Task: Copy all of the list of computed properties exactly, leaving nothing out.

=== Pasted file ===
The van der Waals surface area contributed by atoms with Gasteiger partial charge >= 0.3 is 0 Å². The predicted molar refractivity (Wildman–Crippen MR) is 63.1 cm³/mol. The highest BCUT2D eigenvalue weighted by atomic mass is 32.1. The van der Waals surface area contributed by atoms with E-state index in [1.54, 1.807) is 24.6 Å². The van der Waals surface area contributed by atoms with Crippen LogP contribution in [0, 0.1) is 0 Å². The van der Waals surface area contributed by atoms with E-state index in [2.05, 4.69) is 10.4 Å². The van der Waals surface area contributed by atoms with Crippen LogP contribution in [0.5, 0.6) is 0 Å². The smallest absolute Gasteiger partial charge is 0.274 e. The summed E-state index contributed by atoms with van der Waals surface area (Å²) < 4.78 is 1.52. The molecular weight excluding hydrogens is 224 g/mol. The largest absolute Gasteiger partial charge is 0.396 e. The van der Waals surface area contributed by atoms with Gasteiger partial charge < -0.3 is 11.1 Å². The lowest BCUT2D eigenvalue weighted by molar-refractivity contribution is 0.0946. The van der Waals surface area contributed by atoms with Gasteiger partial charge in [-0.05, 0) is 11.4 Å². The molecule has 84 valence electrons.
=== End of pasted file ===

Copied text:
The van der Waals surface area contributed by atoms with Gasteiger partial charge >= 0.3 is 0 Å². The predicted molar refractivity (Wildman–Crippen MR) is 63.1 cm³/mol. The highest BCUT2D eigenvalue weighted by atomic mass is 32.1. The van der Waals surface area contributed by atoms with E-state index in [1.54, 1.807) is 24.6 Å². The van der Waals surface area contributed by atoms with Crippen LogP contribution in [0, 0.1) is 0 Å². The van der Waals surface area contributed by atoms with E-state index in [2.05, 4.69) is 10.4 Å². The van der Waals surface area contributed by atoms with Crippen LogP contribution in [0.5, 0.6) is 0 Å². The smallest absolute Gasteiger partial charge is 0.274 e. The summed E-state index contributed by atoms with van der Waals surface area (Å²) < 4.78 is 1.52. The molecular weight excluding hydrogens is 224 g/mol. The largest absolute Gasteiger partial charge is 0.396 e. The van der Waals surface area contributed by atoms with Gasteiger partial charge < -0.3 is 11.1 Å². The lowest BCUT2D eigenvalue weighted by molar-refractivity contribution is 0.0946. The van der Waals surface area contributed by atoms with Gasteiger partial charge in [-0.05, 0) is 11.4 Å². The molecule has 84 valence electrons.